a young white pawed tabby cat reclining and reaching out for a bowl of kibble placed infront of it

Reduce Bloat 

When your cat eats dry food and the dry food hits a wet stomach the kibble may absorb the moisture in the stomach and expand. The end result is that your cat feels bloated, gassy, and ends up throwing up. Now, this doesn’t happen with all dry kibbles but a quick way to test the kibble you use is to add some water and see if the kibble grows before your eyes. If it does, imagine how your cat feels when they eat it! 

You can reduce bloat and vomiting by adding water to dry cat food first and expanding that kibble so when your cat eats it feels full at the appropriate time and then stops overeating. 

Increases Appetite 

Maybe you haven’t got a fast-eating problem or an overeating problem? Maybe you got the opposite issue. Your cat doesn’t eat enough. Little bugger just isn’t interested. Got you all worried about the skinny wretch fading away?

How about trying this. Add water. Not cold water. Lukewarm water. The effect should be that the texture, flavor, and aromas develop into something more interesting than your usual bang average dried cardboard kibble. If your cat licks food but doesnt eat then the aroma may be ok but the flavor or texture could be a problem.

Some cats are really picky and just won’t eat something too dry, too hard, the wrong temperature, or something that doesn’t smell top notch – can’t say I blame them – who likes a flavorless meal or fries served cold? Cold chinese…no thanks. Same for your cat – add water to see if you can tempt them. 

How Much Water To Add?

Ok, so we have identified that there are some big benefits to wetting up your cat’s dry food but let’s look at practicalities. How do you actually do it?

A cat eating wet food would normally get a lot of moisture from the wet food. Most wet foods contain 80% moisture which replicates the moisture content of the cat’s natural diet. A cat eating wet food may only need an additional 30ml of water per day on top of their wet food intake. Even on a wet food diet they still need a clean freshwater supply.

A cat on dry kibble may need as much as 200ml additional water just to take on board the same amount of moisture as that found in wet food!

To boost a cat’s water supply, improve the texture and aroma of the food, slow down eating but still make the food appetizing you should add about ¼ cup(60ml) of water to each helping. This water should be warm but not hot – this will enhance the flavor. The idea isn’t to create a soup but to soak that kibble so it starts to fall apart and lose form.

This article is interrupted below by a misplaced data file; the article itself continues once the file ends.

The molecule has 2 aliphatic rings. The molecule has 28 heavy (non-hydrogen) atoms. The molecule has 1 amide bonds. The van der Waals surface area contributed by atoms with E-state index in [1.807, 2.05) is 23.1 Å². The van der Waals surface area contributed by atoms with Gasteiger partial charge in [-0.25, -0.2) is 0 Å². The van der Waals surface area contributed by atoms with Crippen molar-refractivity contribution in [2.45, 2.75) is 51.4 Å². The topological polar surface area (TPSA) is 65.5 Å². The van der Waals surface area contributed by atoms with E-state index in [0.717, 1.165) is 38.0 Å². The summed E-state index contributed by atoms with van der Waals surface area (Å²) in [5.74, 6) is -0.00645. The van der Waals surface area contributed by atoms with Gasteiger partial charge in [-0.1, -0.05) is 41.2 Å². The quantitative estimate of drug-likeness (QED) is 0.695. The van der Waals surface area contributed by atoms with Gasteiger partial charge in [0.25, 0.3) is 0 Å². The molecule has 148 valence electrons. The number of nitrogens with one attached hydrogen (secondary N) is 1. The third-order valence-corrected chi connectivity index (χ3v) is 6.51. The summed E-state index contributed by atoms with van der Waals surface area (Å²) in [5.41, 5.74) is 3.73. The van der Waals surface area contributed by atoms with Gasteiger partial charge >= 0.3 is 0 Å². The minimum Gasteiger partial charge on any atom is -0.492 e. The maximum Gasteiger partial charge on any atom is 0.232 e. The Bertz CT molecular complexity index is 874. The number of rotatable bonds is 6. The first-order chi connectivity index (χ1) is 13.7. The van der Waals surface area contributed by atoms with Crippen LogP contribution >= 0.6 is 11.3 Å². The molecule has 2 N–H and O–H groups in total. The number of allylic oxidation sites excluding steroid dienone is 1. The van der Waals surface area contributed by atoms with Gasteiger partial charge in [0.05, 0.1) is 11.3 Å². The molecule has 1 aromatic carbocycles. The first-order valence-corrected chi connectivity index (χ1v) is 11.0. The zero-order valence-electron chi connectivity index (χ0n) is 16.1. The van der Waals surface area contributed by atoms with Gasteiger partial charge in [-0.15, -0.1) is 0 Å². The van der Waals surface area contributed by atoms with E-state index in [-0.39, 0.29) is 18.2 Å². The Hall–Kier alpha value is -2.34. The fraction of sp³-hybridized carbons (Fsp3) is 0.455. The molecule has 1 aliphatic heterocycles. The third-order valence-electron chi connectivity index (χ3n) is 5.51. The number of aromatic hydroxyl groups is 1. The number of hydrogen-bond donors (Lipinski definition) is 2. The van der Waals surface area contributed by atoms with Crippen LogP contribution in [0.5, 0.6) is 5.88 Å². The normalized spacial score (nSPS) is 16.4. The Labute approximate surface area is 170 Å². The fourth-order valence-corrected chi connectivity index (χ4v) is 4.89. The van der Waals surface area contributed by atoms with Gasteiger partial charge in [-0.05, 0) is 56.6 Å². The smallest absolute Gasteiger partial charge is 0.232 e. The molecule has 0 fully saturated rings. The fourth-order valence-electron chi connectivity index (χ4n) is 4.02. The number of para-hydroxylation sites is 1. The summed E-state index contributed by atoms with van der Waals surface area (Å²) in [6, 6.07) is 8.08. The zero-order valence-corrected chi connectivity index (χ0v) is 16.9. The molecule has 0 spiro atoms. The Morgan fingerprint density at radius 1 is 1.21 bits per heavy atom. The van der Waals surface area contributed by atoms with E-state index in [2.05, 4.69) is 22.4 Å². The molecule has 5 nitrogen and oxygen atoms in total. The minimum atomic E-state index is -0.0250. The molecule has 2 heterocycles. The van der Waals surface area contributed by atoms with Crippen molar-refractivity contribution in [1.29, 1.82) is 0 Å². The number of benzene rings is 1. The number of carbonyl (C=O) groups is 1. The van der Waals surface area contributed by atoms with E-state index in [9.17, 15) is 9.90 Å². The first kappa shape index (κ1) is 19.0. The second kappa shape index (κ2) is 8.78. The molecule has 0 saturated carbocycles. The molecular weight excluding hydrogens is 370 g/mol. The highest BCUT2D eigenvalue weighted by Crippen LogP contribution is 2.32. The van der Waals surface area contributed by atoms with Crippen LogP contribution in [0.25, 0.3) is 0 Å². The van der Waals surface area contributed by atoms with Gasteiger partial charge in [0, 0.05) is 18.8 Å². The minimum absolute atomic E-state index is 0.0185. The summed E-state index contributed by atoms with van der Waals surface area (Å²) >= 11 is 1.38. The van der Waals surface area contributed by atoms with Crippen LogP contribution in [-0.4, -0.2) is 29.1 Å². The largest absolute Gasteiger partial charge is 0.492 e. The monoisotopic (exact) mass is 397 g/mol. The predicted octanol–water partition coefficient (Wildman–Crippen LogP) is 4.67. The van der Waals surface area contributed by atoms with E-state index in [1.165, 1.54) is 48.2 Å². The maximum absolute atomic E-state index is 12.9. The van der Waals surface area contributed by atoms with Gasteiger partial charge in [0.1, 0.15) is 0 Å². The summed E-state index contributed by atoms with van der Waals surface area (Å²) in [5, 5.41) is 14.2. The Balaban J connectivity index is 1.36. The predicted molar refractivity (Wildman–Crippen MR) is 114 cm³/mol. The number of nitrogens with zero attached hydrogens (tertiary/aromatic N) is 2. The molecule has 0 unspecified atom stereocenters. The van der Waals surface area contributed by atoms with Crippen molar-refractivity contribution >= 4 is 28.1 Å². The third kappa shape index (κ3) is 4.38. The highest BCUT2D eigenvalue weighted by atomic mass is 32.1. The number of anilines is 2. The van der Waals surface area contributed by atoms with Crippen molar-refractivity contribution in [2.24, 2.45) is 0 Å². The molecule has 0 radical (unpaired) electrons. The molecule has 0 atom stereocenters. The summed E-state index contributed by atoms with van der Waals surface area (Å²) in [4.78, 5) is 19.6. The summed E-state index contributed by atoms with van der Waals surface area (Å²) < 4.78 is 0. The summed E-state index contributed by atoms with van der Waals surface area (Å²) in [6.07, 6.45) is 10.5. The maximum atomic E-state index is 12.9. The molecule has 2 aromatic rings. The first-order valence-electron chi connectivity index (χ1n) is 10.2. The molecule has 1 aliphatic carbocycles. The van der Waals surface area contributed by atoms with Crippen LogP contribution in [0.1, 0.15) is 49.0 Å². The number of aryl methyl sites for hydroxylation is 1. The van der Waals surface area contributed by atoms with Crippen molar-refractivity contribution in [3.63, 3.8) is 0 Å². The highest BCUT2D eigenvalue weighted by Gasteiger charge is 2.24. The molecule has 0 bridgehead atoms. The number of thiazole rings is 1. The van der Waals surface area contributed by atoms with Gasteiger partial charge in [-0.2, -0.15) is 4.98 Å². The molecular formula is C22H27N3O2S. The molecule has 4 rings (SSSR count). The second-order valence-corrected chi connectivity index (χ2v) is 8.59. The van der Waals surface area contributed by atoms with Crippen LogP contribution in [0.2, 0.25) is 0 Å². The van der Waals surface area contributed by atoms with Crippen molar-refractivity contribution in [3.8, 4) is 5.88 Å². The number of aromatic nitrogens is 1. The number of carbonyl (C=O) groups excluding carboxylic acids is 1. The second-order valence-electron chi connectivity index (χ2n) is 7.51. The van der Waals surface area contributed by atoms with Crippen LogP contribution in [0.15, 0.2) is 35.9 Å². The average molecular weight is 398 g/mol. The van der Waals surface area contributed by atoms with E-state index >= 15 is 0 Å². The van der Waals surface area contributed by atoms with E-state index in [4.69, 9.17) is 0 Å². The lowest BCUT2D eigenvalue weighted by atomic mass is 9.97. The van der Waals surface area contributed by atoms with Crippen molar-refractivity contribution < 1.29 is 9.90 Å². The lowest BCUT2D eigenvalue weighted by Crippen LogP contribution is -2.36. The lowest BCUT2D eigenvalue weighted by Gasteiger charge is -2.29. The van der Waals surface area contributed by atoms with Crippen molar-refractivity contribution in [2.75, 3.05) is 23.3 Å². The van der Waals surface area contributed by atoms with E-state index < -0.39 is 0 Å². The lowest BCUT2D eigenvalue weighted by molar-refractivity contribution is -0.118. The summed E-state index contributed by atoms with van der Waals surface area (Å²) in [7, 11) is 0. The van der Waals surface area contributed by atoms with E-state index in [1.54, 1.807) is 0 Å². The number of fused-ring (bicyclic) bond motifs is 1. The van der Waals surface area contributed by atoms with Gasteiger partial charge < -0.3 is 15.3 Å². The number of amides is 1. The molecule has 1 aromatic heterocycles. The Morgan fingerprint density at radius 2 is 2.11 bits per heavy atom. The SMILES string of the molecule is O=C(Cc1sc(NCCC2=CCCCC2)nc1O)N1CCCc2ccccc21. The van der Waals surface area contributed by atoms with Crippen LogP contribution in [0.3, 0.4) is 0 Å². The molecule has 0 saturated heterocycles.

A typical, dry food instruction might be to feed a 12lb cat ⅔ of a cup of kibble per day (Iams). You might put this out in three helpings. So a third of a cup per meal. If you add 60ml of water per meal you are going to come far closer to the moisture content of a wet diet. You will notice though that it is never going to be the same as feeding wet food. If you try to add too much water the food will just dissolve into a watery mess!  If your cat turns their nose up at damp kibble try moistening the food with tuna juice. Most cats find this irresistible!

a cat drinking from a kitchen tap

Reasons Not To Wet Up Kibble?

Unfortunately, it is not all good news. There are some pretty convincing reasons why you should not wet up dry cat food. 

The main issue is that some dry foods may harbor bacteria and fungus. Whilst the food is dry you don’t have to be overly concerned about their presence. When you wet food up and leave the food out for too long, particularly in warmer conditions,  the bacteria and fungi could multiply and bloom creating health issues for your cat if the cat ingests these contaminants in too greater quantity. 

What to do? If you wet up the kibble make sure you don’t leave it out for more than half an hour. This way the risks can be minimized. But, I hear you say, that defeats the point of dry food. You want your cat to eat dry food so it can be left out all day without going rank. This is the problem with wetting up dry food. It is not the best food to feed your cat if you want your cat to get more moisture in their diet. The benefits of dry food arise because the moisture is removed!

A secondary issue with wetting up dry cat food is that it just creates a right mess. I am sure some people don’t feed wet food because the remains are often rank and cleaning the bowl is tiresome if you don’t throw it in a dishwasher. Well, you got the same problem with dry food that is moistened. It dries onto the bowl-like old cornflakes turning to concrete and is just as inconvenient to clean up as stale wet food.

The choice is yours. Add water to dry cat food to boost your cat’s moisture intake but don’t leave that stuff out too long or in too large an amount that the dry cat food goes bad or turns to concrete OR just bite the bullet and move to a wet food diet (which is massively more healthy for your cat anyway).